teed off


teed off

noun

  1. Golf.
    1. Also called teeing ground.the starting place, usually a hard mound of earth, at the beginning of play for each hole.
    2. a small wooden, plastic, metal, or rubber peg from which the ball is driven, as in teeing off.
  2. Football. a device on which the ball may be placed to raise it off the ground preparatory to kicking.

verb (used with object), teed, tee·ing.

  1. Golf. to place (the ball) on a tee.

Verb Phrases

  1. tee off,
    1. Golf.to strike the ball from a tee.
    2. Slang.to reprimand severely; scold: He teed off on his son for wrecking the car.
    3. Informal.to begin: They teed off the program with a medley of songs.
    4. Baseball, Softball.to make many runs and hits, especially extra-base hits: teeing off for six runs on eight hits, including three doubles and a home run.
    5. Baseball, Softball.to hit (a pitched ball) hard and far: He teed off on a fastball and drove it into the bleachers.
    6. Boxing.to strike with a powerful blow, especially to the head: He teed off on his opponent with an overhand right.
    7. Slang.to make angry, irritated, or disgusted: She was teed off because her dinner guests were late.

noun

  1. a pipe fitting in the form of a letter T, used to join three pipes
  2. a metal section with a cross section in the form of a letter T, such as a rolled-steel joist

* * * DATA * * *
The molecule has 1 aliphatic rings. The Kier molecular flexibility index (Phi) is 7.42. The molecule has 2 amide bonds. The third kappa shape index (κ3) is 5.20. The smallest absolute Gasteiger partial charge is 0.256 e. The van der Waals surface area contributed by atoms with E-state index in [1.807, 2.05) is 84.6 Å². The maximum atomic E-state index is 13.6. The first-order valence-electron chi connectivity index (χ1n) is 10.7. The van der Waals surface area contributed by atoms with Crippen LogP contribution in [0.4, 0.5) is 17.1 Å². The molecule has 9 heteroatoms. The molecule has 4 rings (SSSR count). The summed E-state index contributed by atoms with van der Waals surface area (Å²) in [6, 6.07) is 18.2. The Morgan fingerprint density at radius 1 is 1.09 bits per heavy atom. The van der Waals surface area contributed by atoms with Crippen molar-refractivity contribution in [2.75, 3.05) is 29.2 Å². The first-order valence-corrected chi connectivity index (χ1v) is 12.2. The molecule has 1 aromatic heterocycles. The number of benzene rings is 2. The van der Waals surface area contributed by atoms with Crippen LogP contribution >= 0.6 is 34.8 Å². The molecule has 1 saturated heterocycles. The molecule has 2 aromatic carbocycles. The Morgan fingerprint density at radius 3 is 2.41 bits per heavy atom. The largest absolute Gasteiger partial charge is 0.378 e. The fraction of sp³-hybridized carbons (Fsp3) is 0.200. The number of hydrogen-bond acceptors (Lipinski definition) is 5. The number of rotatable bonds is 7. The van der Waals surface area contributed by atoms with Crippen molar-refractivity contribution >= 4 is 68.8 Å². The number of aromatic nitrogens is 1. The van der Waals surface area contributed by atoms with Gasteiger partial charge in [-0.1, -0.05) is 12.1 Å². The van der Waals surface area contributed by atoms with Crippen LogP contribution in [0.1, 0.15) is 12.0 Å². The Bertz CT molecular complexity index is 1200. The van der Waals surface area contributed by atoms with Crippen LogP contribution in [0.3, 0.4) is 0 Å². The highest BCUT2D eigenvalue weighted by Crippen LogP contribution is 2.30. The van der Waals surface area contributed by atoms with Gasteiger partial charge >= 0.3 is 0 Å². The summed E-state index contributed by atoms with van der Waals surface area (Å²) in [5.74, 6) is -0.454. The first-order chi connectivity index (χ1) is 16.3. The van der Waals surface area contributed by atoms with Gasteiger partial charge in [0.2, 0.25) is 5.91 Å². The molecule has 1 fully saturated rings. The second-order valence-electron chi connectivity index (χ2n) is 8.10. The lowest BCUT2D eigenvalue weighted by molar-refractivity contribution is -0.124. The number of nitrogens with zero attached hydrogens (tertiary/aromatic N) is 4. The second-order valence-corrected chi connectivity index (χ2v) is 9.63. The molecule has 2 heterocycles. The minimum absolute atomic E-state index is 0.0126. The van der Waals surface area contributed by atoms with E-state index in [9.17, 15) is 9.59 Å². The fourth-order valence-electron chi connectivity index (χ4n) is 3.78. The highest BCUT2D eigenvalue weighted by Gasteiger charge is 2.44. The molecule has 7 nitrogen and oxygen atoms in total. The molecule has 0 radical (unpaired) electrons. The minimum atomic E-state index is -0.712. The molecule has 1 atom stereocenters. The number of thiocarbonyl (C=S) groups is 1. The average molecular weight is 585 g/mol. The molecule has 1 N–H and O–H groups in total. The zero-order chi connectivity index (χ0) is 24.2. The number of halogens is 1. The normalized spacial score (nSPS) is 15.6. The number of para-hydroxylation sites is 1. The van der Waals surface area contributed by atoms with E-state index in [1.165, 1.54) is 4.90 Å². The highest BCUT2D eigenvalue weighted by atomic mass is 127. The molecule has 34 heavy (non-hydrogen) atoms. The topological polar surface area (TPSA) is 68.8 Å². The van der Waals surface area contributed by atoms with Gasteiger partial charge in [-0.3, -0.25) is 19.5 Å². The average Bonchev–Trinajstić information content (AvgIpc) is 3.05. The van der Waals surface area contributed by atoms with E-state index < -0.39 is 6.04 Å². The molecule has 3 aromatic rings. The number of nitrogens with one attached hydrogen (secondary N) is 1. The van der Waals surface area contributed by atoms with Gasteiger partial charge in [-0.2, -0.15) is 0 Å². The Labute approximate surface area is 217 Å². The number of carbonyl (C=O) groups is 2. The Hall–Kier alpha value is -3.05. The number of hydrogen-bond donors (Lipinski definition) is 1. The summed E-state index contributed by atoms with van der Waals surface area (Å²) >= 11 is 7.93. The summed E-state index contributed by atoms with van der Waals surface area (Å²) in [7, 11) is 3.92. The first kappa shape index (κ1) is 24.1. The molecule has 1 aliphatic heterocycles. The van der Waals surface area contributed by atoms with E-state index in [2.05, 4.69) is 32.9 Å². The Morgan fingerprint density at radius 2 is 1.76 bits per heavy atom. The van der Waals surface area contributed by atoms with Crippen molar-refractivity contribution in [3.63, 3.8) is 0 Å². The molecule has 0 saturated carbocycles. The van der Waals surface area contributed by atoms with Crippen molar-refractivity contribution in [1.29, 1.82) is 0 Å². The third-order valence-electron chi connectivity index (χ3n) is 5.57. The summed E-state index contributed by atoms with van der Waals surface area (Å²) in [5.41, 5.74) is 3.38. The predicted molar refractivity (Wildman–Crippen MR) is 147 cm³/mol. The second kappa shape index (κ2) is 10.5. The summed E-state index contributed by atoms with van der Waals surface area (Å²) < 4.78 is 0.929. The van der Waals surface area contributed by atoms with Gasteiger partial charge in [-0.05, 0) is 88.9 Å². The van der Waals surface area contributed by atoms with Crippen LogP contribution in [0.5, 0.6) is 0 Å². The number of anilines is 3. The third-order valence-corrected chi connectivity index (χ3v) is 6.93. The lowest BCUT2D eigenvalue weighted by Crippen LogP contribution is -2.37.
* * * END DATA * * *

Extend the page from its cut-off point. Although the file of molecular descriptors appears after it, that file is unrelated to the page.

3. any part or component shaped like a T

noun

  1. Also called: teeing ground an area, often slightly elevated, from which the first stroke of a hole is made
  2. a support for a golf ball, usually a small wooden or plastic peg, used when teeing off or in long grass, etc

verb tees, teeing or teed

  1. (when intr, often foll by up) to position (the ball) ready for striking, on or as if on a tee

noun

  1. a mark used as a target in certain games such as curling and quoits

n.in golf, 1721, back-formation from teaz (1673), taken as a plural; a Scottish word of uncertain origin. The original form was a little heap of sand. The verb meaning “place a ball on a golf tee” is recorded from 1673; figurative sense of “to make ready” (usually with up) is recorded from 1938. Teed off in the figurative sense of “angry, annoyed” is first recorded 1953, probably as a euphemism for p(iss)ed off.

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